Located 300 miles south of the more widely know Vancouver in Canada you can find the original Washington Vancouver. While both cities were named in honor of sea captain George Vancouver the Washington location preceded Canada 60 years before with the building of the historic Fort Vancouver trading post. Vancouver is a city rich in history and what better place to see it than the beautifully restored Officers Row. This stretch of 22 Victorian homes date back to the mid-1800s and all are on the National Historic Register. For over a century these homes severed as a place to live for officers, soldiers, and their families in the Vancouver barracks. Back in the 1970s citizens came together in effort to restore the homes and by the 1980s the U.S. Army gave the deeds to the homes to the city. The city put forth 10 million dollars in funding to rehabilitate these homes to the beauty you can stroll along today. Among these homes you will find the George C. Marshall house which today in open to the public and is filled with antiques from the 1880s. Back in the 1880s this home was the center of sophisticated activities as it served as the home to the commanding officer of the Department of Colombia. After visiting the Marshall house stroll on over a few houses to the Grant House Restaurant. As the name insinuates this house was home to Ulysses S. Grant as he served as quartermaster before his presidency, he liked the home so much that he came back as a visitor as after his two terms. Among the many other houses you can find General O.O Howards home. Not all the homes are open to the public but across the street you can find public park where you can find most of the residents of the street enjoying the sun. If you are looking for breathtaking beauty on your trip be sure to stop by Officers Row.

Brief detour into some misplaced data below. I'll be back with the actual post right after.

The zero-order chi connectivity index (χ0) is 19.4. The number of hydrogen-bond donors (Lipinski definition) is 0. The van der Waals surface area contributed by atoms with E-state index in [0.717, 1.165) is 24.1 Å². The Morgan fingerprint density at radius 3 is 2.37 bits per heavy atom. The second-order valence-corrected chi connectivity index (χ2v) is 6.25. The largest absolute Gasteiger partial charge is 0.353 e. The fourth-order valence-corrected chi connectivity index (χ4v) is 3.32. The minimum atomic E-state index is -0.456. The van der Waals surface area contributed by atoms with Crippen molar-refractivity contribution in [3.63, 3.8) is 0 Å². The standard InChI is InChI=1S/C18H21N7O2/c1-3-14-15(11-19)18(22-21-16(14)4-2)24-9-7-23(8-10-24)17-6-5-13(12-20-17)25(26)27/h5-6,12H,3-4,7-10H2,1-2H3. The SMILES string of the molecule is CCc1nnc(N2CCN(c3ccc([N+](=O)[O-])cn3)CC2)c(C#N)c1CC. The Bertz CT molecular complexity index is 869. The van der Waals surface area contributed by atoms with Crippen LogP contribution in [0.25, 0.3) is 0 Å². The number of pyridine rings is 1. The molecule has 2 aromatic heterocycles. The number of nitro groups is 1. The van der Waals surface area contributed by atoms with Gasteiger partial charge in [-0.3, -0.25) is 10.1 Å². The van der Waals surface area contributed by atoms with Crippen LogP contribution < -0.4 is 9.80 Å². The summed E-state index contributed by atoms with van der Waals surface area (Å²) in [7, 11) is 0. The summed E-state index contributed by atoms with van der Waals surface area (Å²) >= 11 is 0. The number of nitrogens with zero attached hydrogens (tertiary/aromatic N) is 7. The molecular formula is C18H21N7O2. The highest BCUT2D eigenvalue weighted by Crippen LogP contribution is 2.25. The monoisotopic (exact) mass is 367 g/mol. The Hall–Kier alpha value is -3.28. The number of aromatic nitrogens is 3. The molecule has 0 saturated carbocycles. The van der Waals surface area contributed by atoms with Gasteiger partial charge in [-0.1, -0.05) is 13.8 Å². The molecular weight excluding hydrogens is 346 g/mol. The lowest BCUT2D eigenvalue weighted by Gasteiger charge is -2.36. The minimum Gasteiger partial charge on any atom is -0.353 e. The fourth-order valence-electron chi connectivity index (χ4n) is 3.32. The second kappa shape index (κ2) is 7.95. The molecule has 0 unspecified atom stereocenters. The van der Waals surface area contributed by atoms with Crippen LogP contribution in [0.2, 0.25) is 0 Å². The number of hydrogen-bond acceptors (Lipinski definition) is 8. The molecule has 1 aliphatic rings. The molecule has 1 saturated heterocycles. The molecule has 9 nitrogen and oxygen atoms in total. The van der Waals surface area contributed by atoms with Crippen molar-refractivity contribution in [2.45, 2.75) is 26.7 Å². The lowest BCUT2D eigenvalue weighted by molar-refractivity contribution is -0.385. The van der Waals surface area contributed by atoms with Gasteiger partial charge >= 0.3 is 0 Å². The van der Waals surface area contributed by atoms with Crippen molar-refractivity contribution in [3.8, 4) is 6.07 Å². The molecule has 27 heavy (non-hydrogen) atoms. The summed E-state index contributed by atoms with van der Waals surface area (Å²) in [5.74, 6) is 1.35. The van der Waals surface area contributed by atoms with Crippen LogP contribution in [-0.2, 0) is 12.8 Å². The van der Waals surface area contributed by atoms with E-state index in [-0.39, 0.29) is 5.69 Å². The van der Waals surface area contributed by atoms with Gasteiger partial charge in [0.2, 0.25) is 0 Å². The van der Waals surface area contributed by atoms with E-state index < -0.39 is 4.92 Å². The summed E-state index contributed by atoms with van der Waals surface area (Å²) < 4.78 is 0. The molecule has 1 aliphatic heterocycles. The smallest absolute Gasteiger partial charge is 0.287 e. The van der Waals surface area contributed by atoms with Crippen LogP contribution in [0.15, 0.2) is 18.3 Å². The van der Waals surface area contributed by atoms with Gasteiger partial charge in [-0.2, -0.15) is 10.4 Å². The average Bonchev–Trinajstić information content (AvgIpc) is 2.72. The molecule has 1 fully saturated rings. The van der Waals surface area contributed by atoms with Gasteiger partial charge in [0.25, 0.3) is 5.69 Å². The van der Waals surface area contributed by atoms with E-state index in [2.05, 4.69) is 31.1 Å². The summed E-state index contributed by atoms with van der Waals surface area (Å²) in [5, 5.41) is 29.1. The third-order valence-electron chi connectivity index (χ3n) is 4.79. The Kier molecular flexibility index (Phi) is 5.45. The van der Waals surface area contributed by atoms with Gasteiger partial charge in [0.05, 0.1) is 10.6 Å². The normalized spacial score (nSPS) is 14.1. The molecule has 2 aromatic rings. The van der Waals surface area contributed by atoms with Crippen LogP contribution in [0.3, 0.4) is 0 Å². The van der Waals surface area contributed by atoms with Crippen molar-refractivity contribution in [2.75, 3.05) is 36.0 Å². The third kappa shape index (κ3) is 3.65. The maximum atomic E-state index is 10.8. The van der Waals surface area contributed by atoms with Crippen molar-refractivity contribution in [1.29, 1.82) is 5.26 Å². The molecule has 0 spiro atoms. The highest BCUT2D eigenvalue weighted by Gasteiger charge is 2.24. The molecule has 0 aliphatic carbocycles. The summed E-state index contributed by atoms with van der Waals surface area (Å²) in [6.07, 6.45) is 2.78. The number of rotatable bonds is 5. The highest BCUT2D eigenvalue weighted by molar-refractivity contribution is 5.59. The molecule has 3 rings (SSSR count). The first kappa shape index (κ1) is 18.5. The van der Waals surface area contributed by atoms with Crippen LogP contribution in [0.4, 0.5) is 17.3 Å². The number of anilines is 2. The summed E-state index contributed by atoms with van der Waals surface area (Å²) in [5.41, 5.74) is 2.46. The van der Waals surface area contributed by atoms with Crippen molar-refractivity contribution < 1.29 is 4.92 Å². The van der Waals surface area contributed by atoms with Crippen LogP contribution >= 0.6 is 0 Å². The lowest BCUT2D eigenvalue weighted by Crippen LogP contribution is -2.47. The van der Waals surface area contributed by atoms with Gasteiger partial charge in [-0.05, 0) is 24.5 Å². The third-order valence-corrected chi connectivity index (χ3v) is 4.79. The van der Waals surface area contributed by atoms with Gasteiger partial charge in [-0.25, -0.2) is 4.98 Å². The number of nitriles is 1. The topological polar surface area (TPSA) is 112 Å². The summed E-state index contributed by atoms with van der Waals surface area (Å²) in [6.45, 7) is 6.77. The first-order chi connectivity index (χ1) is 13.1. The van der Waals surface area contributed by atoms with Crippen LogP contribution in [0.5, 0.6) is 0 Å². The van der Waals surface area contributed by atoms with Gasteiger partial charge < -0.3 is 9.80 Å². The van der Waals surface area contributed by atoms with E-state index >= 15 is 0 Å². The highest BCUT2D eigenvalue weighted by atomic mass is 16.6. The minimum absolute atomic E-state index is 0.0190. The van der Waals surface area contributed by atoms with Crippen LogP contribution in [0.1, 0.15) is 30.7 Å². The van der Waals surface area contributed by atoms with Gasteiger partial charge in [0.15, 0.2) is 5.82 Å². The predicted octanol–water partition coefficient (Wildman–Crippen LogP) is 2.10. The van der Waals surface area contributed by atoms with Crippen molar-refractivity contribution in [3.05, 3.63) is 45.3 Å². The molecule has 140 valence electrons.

Enterprise Rent-A-Car now offers a discounted rate for Vancouver, Washington residents. Time for a vacation? Reserve a car today right from home.
What would a trip to Vancouver be without a stop by the only grinding mill in Washington? The Cedar Creek Grist Mill is a nation historic landmark which was originally built in 1876 by George Woodman. Powered by the water from Cedar Creek the people of the town would bring their grain and corn to be grounded by the stones. Because it was a frequent gathering place for the towns peoples it is no surprise that the mill quickly became a place for dances and festivities. Over the years a blacksmith and mechanic shop were added on over the years to make the mill more profitable the mill still to this day maintains its original structure. When you stop in for your tour you will be put straight to work learning how to pulleys and belts spinning above you work to produce the flour, corn meal, and even apple cider below you. As you leave you get to keep samples of all the products the mill can make using only natural water as an energy source.